by Mel Kleiman
First impressions are lasting. Many employees are not.
Some were probably not a good fit in the first place. But some productive, dependable, hard-to-replace employees bolt, too. And contrary to what they may tell you, they didn’t really leave for more money.
“More money” is just a polite way of saying they were unhappy and went looking elsewhere for what we all want from our jobs—a sense of accomplishment, personal recognition, and the “can do”environment that makes us look forward to getting out of bed in the morning.
Keeping your best people doesn’t have to take a lot of time. All it really takes are small doses of quality time that make the most of first impressions:
1. First Hour on the Job
This is not the time for completing paperwork or going over safety rules. This is the time to make introductions and to make the person feel welcome. Explain why the job is important and how job performance will affect customers and co-workers.
This is the time to encourage your new hire to ask questions. Take the time to share a little of your company’s history so the new person feels like “part of the family.”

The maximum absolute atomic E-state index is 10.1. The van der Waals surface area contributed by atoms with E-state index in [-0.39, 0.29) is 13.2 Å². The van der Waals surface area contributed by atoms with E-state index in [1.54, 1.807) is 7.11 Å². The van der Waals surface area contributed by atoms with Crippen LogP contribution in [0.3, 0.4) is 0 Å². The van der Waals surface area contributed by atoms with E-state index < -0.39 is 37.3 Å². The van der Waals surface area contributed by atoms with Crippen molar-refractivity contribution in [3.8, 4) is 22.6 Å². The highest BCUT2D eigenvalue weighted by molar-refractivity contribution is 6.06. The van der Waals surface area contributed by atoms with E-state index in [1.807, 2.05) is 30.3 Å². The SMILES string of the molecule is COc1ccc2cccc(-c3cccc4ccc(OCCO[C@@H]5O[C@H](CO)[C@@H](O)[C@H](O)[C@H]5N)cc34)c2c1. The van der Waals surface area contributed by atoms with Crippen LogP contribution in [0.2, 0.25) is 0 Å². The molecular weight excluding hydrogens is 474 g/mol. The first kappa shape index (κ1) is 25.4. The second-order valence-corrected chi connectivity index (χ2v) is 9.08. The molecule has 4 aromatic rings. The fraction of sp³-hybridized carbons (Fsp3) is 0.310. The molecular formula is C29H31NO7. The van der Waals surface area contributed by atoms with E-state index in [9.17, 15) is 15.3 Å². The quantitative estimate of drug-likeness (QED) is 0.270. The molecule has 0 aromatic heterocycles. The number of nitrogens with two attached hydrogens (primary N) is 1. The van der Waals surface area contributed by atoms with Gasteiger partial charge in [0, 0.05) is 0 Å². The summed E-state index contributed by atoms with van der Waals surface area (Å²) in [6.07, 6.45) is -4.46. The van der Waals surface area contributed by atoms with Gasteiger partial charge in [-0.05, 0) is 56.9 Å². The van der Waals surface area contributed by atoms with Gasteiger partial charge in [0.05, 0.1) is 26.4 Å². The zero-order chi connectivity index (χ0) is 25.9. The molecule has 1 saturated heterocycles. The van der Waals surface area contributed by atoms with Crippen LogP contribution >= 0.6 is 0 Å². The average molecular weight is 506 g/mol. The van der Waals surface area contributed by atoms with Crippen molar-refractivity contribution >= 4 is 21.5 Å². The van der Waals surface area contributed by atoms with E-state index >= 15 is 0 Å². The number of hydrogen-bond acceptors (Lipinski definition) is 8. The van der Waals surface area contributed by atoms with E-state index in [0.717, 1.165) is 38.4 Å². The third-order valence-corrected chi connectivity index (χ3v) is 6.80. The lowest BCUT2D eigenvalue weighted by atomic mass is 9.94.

2. End of the First Day
Your new employee is reeling from a day filled with the unfamiliar. Spend the last 15 minutes of that first day debriefing, answering questions and ensuring the new hire leaves with a positive impression.
3. End of the First Week
Sit with the new employee to find out how the week went. This meeting is also an opportune time to find out why he left his last job and why he joined you. (This also helps reinforce in his mind that he made the right “buying decision.”)
4. First Paycheck
Even if you have a direct deposit system, present the first paycheck or deposit slip to the employee in person.
If the new employee has been great, this is the time to tell him. Be specific about what he has accomplished and tell him he really earned his check.
If the person has not lived up to expectations, tell him you feel he has only earned 75% of the paycheck. Give specific reasons why. This gets more difficult the longer he is with you. Do it up front and save some grief.
5. First Year Anniversary
Look for reasons to celebrate. Some places have one celebration each month that includes birthdays and employment anniversaries. In others, both anniversaries and birthdays are acknowledged by a card and small gift (gift certificate, an afternoon off, etc.).
Too many employers still hold to the old world view that it is up to their employees to impress them. While that’s still true, it would be to your advantage if it were reciprocal. Get out in front of the curve and take these first five opportunities to impress every new employee with the respect, acknowledgment and appreciation that will keep them motivated and on your team.
Mel Kleiman is a popular speaker, consultant and author of seven books on www.humetrics.com.and retention, including the best-selling Hire Tough, Manage Easy. Learn more at
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